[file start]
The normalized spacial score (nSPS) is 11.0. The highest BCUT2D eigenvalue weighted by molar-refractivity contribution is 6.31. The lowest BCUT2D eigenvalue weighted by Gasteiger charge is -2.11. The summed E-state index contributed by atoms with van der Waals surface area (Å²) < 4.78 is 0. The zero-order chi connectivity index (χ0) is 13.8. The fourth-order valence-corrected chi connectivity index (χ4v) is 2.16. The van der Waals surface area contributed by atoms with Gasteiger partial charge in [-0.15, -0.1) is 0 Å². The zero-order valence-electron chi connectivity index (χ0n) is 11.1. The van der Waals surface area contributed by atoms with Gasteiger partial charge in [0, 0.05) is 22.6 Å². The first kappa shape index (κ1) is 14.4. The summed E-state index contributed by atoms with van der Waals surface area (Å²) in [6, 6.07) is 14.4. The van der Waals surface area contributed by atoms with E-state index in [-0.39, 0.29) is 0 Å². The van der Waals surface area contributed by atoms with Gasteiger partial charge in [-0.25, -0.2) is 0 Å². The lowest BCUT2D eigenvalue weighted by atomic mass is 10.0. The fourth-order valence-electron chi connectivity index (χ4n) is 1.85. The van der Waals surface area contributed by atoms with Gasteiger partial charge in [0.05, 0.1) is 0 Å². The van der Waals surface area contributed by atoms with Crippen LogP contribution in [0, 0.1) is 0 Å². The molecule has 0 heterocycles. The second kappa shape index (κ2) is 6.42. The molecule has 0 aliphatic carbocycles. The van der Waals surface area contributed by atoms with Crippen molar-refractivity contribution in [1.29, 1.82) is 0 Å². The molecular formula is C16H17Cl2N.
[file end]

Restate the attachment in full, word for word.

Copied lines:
The normalized spacial score (nSPS) is 11.0. The highest BCUT2D eigenvalue weighted by molar-refractivity contribution is 6.31. The lowest BCUT2D eigenvalue weighted by Gasteiger charge is -2.11. The summed E-state index contributed by atoms with van der Waals surface area (Å²) < 4.78 is 0. The zero-order chi connectivity index (χ0) is 13.8. The fourth-order valence-corrected chi connectivity index (χ4v) is 2.16. The van der Waals surface area contributed by atoms with Gasteiger partial charge in [-0.15, -0.1) is 0 Å². The zero-order valence-electron chi connectivity index (χ0n) is 11.1. The van der Waals surface area contributed by atoms with Gasteiger partial charge in [0, 0.05) is 22.6 Å². The first kappa shape index (κ1) is 14.4. The summed E-state index contributed by atoms with van der Waals surface area (Å²) in [6, 6.07) is 14.4. The van der Waals surface area contributed by atoms with E-state index in [-0.39, 0.29) is 0 Å². The van der Waals surface area contributed by atoms with Gasteiger partial charge in [-0.25, -0.2) is 0 Å². The lowest BCUT2D eigenvalue weighted by atomic mass is 10.0. The fourth-order valence-electron chi connectivity index (χ4n) is 1.85. The van der Waals surface area contributed by atoms with Gasteiger partial charge in [0.05, 0.1) is 0 Å². The van der Waals surface area contributed by atoms with Crippen LogP contribution in [0, 0.1) is 0 Å². The molecule has 0 heterocycles. The second kappa shape index (κ2) is 6.42. The molecule has 0 aliphatic carbocycles. The van der Waals surface area contributed by atoms with Crippen molar-refractivity contribution in [1.29, 1.82) is 0 Å². The molecular formula is C16H17Cl2N.